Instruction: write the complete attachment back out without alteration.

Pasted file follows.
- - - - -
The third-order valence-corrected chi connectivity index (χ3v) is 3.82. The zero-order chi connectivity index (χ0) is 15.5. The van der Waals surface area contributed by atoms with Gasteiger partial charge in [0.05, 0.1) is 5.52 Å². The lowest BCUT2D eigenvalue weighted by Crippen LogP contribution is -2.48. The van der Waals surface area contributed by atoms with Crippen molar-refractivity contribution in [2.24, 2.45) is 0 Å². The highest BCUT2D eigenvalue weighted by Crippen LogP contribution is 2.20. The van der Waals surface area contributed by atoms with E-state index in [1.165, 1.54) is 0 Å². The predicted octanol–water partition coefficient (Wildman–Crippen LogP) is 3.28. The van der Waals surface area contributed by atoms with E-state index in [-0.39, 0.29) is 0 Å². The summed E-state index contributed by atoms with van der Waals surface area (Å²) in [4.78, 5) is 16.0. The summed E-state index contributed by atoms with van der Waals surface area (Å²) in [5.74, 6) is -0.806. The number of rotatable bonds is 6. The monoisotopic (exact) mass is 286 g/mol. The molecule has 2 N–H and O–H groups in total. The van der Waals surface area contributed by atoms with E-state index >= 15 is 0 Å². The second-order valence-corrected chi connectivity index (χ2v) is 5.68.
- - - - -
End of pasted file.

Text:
The third-order valence-corrected chi connectivity index (χ3v) is 3.82. The zero-order chi connectivity index (χ0) is 15.5. The van der Waals surface area contributed by atoms with Gasteiger partial charge in [0.05, 0.1) is 5.52 Å². The lowest BCUT2D eigenvalue weighted by Crippen LogP contribution is -2.48. The van der Waals surface area contributed by atoms with Crippen molar-refractivity contribution in [2.24, 2.45) is 0 Å². The highest BCUT2D eigenvalue weighted by Crippen LogP contribution is 2.20. The van der Waals surface area contributed by atoms with E-state index in [1.165, 1.54) is 0 Å². The predicted octanol–water partition coefficient (Wildman–Crippen LogP) is 3.28. The van der Waals surface area contributed by atoms with E-state index in [-0.39, 0.29) is 0 Å². The summed E-state index contributed by atoms with van der Waals surface area (Å²) in [4.78, 5) is 16.0. The summed E-state index contributed by atoms with van der Waals surface area (Å²) in [5.74, 6) is -0.806. The number of rotatable bonds is 6. The monoisotopic (exact) mass is 286 g/mol. The molecule has 2 N–H and O–H groups in total. The van der Waals surface area contributed by atoms with E-state index >= 15 is 0 Å². The second-order valence-corrected chi connectivity index (χ2v) is 5.68.